Movies

Open Projector Night

hammer museum open projector night

Yesterday, I went to the Hammer Museum’s Open Projector Night for the first time, and it was pretty awesome.

The event is basically like an open mic night, except for short films. Anyone can submit work–no longer than 10 minutes, in any format–right before the screenings start. Two minutes of each submission are shown, and then the audience raucously decides whether to keep watching or not.

I have to say, after spending over two hours watching short film after short film, the overwhelming feeling I came away with is, well, making films is hard.

Okay, I know that’s obvious, but when you let amateur filmmakers show their work to an auditorium full of people who have no idea what they’re about to see and have no reason to be invested in anything…suddenly, it becomes obvious in a really intense way. Every time a film falters, you feel it. And sadly, nothing makes you appreciate good filmmaking like watching bad filmmaking.

But at the same time, here’s the amazing thing…what is bad filmmaking, anyway? This whole experience reminded me of just how precariously a film can perch between horrifically bad and weirdly good. Sometimes a film can be poorly or bizarrely edited, or totally incomprehensible, or disgusting, and yet…still kind of awesome. That’s the beautiful thing. In the first few minutes of every film (or play or story), the audience is totally game to engage with just about anything you throw at them. (The best description I’ve found of this phenomenon is in Act I of the This American Life episode, “Fiasco.” If you haven’t heard it, you need to stop reading this and go listen to it now.) And the point at which the audience gives up on you is surprisingly far removed–provided, of course, that you don’t bore them. A bad film still has potential; a boring one is dead in the water.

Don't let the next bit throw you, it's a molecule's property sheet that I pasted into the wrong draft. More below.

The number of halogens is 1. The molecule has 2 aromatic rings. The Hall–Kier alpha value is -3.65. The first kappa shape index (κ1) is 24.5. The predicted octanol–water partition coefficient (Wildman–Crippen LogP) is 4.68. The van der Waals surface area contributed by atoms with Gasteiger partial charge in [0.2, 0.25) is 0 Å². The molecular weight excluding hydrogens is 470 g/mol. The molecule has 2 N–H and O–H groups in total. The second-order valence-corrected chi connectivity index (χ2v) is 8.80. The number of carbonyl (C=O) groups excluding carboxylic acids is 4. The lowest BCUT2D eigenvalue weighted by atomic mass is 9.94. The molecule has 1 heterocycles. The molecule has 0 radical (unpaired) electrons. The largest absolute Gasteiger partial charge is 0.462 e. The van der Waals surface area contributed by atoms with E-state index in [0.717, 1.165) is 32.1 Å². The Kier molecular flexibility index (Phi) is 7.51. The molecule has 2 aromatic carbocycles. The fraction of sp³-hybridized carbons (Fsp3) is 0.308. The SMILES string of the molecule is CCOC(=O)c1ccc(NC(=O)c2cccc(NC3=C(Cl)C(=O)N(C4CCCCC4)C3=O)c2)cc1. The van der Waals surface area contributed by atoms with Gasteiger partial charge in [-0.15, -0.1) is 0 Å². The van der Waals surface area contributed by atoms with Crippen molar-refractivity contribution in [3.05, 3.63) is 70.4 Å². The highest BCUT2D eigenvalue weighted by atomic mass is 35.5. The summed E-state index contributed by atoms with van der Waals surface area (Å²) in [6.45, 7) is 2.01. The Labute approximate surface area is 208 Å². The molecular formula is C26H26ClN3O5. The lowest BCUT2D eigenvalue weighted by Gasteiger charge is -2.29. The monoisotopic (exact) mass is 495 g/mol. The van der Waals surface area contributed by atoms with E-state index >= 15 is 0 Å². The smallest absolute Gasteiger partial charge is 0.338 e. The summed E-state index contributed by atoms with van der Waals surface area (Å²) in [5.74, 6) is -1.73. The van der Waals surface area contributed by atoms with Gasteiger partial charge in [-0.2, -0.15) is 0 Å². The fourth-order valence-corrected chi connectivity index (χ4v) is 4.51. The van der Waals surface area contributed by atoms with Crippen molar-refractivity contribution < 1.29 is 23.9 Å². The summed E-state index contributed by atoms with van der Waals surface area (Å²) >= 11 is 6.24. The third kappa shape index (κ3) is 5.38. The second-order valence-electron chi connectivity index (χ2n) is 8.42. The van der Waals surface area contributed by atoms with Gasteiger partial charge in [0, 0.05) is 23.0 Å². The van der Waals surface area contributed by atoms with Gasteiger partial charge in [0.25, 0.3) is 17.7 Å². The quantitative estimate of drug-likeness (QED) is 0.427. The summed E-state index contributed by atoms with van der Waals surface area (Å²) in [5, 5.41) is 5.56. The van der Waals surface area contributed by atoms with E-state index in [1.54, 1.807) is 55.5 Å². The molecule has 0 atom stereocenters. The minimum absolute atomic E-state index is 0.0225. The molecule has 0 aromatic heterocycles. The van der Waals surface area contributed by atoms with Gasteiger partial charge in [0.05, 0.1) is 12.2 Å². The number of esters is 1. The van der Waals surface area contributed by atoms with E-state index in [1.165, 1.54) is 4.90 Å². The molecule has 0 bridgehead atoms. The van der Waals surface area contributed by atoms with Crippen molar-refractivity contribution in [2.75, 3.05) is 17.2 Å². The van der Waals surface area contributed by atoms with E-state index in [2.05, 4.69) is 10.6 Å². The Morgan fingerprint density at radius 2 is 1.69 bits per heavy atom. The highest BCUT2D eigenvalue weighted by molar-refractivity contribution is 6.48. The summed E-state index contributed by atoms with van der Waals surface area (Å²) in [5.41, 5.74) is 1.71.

But enough about bad films! The three audience-approved films that “won” last night were in fact quite good:

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The Grand Budapest Hotel

Yesterday, I saw that Wes Anderson’s The Grand Budapest Hotel was being advertised on the NYTimes website. Being a gargantuan Wes Anderson fan, I had heard of the movie but not what it was about and when it was coming out. I’d carefully refrained from learning these details because once I know even a small amount of information about a Wes Anderson movie, I need to watch it right away.

Since the movies advertised on the NYTimes article pages are normally imminent releases, I thought it was safe to rush over to YouTube and watch the trailer:

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In the Mood for Love

In the Mood for Love

I finally watched In the Mood for Love this week, and I have no idea how I put off seeing it for so long. This movie is drop-dead gorgeous. I am obsessed.

Set in 1960s Hong Kong, In the Mood for Love tells the story of next-door neighbors (played by my new idols, Tony Leung and Maggie Cheung) who start a platonic affair after discovering their spouses are cheating together.

The film is directed by Wong Kar-Wai, whose artistic, evocative style is just…sublime. Aesthetically, everything about the movie–the elegant dresses, the peeling apartment walls, the curling cigarette smoke–feels just so. The color palette, lovely and lived-in, is moodily mid-century.

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How I Feel About Coming-of-Age Stories

spectacular-now-final-poster

I have a love-hate relationship with coming-of-age stories.

On the one hand, I feel like I’m getting a little too old for them. Most of the time, they feature characters in high school, and let’s just say it’s been a couple years since I’ve been in that age group. When the stories get overly saccharine or earnest about things like prom, I just can’t really handle it anymore.

On the other hand, despite being a 20-something, I sometimes still feel like I’m not done “coming of age.” I’m still interested in stories about formative experiences because, well, I’m still looking for and/or processing mine. (Okay, go ahead and cue the societal hand-wringing about our generation’s extended adolescence.)

But anyway. All of this is to explain why I was really excited about–but also wary of–the movie The Spectacular Now. I loved the poster, but the trailer was a little eye roll-worthy. Sutter Keely, charming and troubled, inadvertently falls in love with Aimee Finecky, nerdy and socially awkward. Haven’t we heard this story before?

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